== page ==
In Brief

75,000 Syrians 'disappeared' by Assad regime

Amnesty launches a campaign against abduction to mark International Day of the Disappeared

More than 75,000 people have disappeared after being seized by the Assad regime since the start of the Syrian civil war.

The statistic comes from the UK-based Syrian Network for Human Rights, which has compiled monthly reports on the number of disappeared since the conflict began in 2011. Victims range from senior politicians to ordinary families picked up at checkpoints for routine examination of paperwork.

The figure was cited by Amnesty International, which is launching a campaign to highlight abductions in conflict areas to mark International Day of the Disappeared.

To raise awareness of the plight of detainees, Amnesty "is calling on the UN to do more to get the issue on the international agenda, and has accused the organisation of paying lip service to the concern", The Guardian reports.

Amnesty's Middle East research director, Philip Luther, said: "The plight of those who have vanished after being arrested by the authorities or detained by armed groups is a tragedy that has been largely ignored internationally."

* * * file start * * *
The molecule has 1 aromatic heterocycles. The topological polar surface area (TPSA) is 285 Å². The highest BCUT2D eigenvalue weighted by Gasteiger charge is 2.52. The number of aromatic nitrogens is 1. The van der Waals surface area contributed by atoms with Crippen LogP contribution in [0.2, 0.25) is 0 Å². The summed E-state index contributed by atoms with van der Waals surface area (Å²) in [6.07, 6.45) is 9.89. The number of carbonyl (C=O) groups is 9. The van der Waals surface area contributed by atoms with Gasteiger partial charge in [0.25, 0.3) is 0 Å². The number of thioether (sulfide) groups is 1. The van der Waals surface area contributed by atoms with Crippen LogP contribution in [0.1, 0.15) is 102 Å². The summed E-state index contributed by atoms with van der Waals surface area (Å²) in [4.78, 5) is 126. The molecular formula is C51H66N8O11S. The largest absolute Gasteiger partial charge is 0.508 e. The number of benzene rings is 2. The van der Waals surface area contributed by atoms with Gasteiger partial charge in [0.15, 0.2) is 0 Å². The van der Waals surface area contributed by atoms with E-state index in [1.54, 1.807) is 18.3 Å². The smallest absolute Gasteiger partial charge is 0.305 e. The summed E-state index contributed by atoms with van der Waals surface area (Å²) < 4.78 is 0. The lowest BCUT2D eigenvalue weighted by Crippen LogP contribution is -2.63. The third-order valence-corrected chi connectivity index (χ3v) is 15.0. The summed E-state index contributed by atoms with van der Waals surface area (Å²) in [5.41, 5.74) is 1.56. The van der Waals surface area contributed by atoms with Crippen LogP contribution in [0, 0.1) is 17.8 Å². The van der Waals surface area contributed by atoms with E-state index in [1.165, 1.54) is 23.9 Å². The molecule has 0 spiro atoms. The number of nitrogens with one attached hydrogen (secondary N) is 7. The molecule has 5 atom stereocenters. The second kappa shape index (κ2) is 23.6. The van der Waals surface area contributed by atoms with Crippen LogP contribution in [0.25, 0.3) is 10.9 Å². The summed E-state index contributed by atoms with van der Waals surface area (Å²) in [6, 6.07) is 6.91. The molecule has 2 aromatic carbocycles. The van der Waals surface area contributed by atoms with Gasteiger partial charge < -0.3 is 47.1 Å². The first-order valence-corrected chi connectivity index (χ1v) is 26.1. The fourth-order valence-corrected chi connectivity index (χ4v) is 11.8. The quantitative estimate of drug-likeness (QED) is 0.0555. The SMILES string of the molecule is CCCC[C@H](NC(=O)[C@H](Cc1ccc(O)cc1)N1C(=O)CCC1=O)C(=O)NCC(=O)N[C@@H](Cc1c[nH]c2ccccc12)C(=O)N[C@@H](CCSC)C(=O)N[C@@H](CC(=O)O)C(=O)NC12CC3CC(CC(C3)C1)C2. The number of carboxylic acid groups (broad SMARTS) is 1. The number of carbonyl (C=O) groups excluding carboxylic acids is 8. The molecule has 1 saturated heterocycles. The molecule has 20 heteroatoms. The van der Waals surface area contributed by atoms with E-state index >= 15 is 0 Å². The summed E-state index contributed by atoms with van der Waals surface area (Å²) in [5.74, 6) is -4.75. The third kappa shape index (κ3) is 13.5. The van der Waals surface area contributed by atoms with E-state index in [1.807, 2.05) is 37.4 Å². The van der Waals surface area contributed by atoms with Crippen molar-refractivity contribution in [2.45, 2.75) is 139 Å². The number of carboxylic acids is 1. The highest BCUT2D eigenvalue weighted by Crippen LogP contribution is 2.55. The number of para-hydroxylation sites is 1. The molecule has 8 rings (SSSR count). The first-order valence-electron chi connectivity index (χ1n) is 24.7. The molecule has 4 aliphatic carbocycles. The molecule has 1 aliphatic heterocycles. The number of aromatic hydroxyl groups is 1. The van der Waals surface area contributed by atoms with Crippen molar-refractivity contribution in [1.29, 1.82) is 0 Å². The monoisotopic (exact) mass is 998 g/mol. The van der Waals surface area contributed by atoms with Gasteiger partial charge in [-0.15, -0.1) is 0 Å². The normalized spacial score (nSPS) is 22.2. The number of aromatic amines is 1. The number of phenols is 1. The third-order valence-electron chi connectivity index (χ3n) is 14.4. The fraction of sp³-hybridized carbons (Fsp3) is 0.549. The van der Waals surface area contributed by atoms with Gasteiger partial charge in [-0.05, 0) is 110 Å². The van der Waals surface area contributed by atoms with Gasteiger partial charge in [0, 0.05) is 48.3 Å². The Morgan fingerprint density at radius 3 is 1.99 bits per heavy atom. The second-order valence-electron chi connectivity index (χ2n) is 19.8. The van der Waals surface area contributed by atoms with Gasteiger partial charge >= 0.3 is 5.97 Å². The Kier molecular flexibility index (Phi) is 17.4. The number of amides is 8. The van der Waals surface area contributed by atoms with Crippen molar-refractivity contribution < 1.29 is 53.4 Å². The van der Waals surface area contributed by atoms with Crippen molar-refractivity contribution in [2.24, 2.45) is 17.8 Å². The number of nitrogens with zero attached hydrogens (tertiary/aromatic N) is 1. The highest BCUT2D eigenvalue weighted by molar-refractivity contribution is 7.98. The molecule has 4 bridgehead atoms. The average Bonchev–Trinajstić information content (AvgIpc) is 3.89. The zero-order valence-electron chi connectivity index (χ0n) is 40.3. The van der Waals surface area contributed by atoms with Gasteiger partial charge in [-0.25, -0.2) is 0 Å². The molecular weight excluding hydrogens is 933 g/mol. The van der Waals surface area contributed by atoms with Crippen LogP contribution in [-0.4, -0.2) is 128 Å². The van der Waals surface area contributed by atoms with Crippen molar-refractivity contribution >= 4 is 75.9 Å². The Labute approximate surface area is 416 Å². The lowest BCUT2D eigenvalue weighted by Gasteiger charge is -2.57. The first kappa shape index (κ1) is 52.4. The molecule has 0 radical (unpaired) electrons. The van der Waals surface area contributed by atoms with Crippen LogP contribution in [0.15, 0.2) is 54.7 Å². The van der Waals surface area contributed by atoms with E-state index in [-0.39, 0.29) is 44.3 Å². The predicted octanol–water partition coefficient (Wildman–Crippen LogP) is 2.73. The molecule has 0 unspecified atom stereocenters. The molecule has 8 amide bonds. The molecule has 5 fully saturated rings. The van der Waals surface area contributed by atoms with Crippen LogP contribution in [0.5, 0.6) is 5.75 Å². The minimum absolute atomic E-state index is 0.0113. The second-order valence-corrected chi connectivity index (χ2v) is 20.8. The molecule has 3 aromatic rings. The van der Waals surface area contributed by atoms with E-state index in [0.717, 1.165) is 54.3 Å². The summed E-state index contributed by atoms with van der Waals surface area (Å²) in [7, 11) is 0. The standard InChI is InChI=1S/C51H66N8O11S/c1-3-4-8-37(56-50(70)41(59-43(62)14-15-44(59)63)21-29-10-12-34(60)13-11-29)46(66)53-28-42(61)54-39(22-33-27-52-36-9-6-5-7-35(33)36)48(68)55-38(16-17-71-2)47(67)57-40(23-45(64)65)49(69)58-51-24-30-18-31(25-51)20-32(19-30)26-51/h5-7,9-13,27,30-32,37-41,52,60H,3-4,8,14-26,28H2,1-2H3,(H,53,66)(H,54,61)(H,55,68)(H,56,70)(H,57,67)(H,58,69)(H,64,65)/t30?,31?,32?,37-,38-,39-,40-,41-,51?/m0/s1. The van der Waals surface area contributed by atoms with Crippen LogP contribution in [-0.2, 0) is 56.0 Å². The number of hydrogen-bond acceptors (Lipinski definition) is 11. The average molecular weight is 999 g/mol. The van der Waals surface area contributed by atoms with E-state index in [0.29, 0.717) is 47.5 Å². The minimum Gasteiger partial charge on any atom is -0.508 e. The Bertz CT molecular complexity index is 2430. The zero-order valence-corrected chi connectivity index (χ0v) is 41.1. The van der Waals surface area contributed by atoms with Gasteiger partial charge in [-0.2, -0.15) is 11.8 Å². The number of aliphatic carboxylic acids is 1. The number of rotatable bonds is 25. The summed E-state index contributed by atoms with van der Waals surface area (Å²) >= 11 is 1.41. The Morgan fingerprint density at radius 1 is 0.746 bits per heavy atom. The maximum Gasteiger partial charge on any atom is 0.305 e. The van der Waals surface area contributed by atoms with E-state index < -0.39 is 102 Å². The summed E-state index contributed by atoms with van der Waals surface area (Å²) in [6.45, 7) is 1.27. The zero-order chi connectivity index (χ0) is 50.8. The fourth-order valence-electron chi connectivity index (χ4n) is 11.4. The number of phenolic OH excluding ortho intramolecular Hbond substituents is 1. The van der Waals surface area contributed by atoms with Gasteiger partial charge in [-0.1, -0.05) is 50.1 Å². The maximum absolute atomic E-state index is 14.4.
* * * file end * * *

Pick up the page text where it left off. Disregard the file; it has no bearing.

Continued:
An Amnesty report published in February revealed the Syrian government had secretly hanged as many as 13,000 Assad opponents at the country's most notorious prison, Saydnaya, during the first five years of the conflict.

Abductions without trace "have been a hallmark of the Syrian government since long before the time of the current president", says The Times.

While abductions been used as a tool of intimidation against opposition politicians for decades, ordinary Syrians have also disappeared in large numbers, "many presumed to have simply died under torture", says the paper.

Writing for HuffPost UK, UK special representative for Syria Gavin Bayley says "the worst part for many Syrians is not knowing" what has happened to family members. The Assad regime refuses to disclose the names of many of those it has detained, or acknowledge how many are being held prisoner.

Bayley reiterated the UK's position, calling for "a transition away from the Assad regime" and urged the government to release all those it has illegally and arbitrarily detained.

"This is a crucial step to building an inclusive process," he said, which will "enable a political settlement to end the conflict."

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